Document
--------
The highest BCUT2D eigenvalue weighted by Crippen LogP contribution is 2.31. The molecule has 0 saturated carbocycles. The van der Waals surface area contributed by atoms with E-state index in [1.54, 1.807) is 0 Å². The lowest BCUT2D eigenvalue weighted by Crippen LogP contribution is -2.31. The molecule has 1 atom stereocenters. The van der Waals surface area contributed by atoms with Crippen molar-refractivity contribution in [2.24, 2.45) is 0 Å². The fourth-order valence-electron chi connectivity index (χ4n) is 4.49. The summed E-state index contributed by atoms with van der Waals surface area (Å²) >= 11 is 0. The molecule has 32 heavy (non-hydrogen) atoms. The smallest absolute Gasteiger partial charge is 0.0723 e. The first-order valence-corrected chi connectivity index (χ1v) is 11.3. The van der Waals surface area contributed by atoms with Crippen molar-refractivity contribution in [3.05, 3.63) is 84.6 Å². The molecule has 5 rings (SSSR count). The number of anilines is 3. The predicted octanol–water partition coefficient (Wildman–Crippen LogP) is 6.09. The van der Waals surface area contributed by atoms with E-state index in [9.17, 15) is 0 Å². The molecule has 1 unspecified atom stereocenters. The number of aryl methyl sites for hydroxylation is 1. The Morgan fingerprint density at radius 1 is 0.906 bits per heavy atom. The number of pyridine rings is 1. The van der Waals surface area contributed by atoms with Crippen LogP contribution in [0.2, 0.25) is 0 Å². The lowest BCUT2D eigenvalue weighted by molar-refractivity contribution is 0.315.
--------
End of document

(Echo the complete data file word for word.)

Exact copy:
The highest BCUT2D eigenvalue weighted by Crippen LogP contribution is 2.31. The molecule has 0 saturated carbocycles. The van der Waals surface area contributed by atoms with E-state index in [1.54, 1.807) is 0 Å². The lowest BCUT2D eigenvalue weighted by Crippen LogP contribution is -2.31. The molecule has 1 atom stereocenters. The van der Waals surface area contributed by atoms with Crippen molar-refractivity contribution in [2.24, 2.45) is 0 Å². The fourth-order valence-electron chi connectivity index (χ4n) is 4.49. The summed E-state index contributed by atoms with van der Waals surface area (Å²) >= 11 is 0. The molecule has 32 heavy (non-hydrogen) atoms. The smallest absolute Gasteiger partial charge is 0.0723 e. The first-order valence-corrected chi connectivity index (χ1v) is 11.3. The van der Waals surface area contributed by atoms with Crippen molar-refractivity contribution in [3.05, 3.63) is 84.6 Å². The molecule has 5 rings (SSSR count). The number of anilines is 3. The predicted octanol–water partition coefficient (Wildman–Crippen LogP) is 6.09. The van der Waals surface area contributed by atoms with E-state index in [9.17, 15) is 0 Å². The molecule has 1 unspecified atom stereocenters. The number of aryl methyl sites for hydroxylation is 1. The Morgan fingerprint density at radius 1 is 0.906 bits per heavy atom. The number of pyridine rings is 1. The van der Waals surface area contributed by atoms with Crippen LogP contribution in [0.2, 0.25) is 0 Å². The lowest BCUT2D eigenvalue weighted by molar-refractivity contribution is 0.315.